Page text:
• Annotation tools
  • Identify/select features
  • Edit/view/search attributes
  • Data-defined feature labeling
  • Data-defined vector and raster symbology tools
  • Atlas map composition with graticule layers
  • North arrow scale bar and copyright label for maps
  • Support for saving and restoring projects

Create, edit, manage and export data

You can create, edit, manage and export vector and raster layers in several formats. QGIS offers the following:

  • Digitizing tools for OGR-supported formats and GRASS vector layers
  • Ability to create and edit shapefiles and GRASS vector layers
  • Georeferencer plugin to geocode images
  • GPS tools to import and export GPX format, and convert other GPS formats to GPX or down/upload directly to a GPS unit (On Linux, usb: has been added to list of GPS devices.)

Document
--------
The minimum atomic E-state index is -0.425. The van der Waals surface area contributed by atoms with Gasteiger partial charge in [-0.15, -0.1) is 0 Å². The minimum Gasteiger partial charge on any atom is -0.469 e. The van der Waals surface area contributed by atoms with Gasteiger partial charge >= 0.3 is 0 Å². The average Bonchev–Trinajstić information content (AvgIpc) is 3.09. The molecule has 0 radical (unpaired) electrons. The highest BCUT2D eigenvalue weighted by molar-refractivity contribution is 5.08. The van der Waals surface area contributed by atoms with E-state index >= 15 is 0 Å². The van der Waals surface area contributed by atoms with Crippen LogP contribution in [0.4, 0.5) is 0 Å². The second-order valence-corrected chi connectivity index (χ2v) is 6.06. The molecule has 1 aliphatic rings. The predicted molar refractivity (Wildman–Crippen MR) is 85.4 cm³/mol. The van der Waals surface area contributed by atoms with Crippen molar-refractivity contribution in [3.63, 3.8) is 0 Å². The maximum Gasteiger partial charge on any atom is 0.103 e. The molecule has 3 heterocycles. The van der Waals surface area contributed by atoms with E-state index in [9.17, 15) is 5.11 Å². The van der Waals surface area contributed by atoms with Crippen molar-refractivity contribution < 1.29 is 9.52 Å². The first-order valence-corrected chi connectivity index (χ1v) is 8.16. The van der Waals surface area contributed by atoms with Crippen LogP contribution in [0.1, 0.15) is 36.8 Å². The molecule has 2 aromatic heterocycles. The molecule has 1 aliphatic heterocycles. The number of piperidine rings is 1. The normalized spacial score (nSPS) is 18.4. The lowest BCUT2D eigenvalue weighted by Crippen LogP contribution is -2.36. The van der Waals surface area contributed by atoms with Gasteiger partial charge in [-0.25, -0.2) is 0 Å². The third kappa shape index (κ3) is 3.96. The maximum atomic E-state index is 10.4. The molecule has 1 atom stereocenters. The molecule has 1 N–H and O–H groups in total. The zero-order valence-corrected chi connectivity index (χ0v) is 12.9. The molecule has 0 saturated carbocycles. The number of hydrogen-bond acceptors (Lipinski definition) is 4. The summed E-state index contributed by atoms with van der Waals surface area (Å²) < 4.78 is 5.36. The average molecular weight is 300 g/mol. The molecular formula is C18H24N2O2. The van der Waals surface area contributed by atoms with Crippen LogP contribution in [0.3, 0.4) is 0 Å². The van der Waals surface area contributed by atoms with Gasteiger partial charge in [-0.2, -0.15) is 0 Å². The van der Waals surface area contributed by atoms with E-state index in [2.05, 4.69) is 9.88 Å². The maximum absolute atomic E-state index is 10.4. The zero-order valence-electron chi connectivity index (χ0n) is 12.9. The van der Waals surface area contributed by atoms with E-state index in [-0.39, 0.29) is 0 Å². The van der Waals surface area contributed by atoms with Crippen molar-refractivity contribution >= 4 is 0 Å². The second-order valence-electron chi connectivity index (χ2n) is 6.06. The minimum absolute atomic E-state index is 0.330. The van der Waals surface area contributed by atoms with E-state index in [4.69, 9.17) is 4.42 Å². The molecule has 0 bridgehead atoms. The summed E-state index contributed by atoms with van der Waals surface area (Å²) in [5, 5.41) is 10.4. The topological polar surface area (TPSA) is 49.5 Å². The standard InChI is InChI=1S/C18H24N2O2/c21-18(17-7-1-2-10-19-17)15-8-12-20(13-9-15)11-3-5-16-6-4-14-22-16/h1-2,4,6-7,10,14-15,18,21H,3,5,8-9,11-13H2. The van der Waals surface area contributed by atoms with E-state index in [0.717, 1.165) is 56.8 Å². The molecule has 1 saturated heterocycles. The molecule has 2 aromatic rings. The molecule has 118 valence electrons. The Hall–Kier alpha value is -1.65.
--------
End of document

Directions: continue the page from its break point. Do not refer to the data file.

• Support for visualizing and editing OpenStreetMap data
  • Ability to create spatial database tables from shapefiles with DB Manager plugin
  • Improved handling of spatial database tables
  • Tools for managing vector attribute tables
  • Option to save screenshots as georeferenced images

Analyse data

You can perform spatial data analysis on spatial databases and other OGR- supported formats. QGIS currently offers vector analysis, sampling, geoprocessing, geometry and database management tools. You can also use the integrated GRASS tools, which include the complete GRASS functionality of more than 400 modules. (See section GRASS GIS Integration.) Or, you can work with the Processing Plugin, which provides a powerful geospatial analysis framework to call native and third-party algorithms from QGIS, such as GDAL, SAGA, GRASS, fTools and more. (See section Introduction.)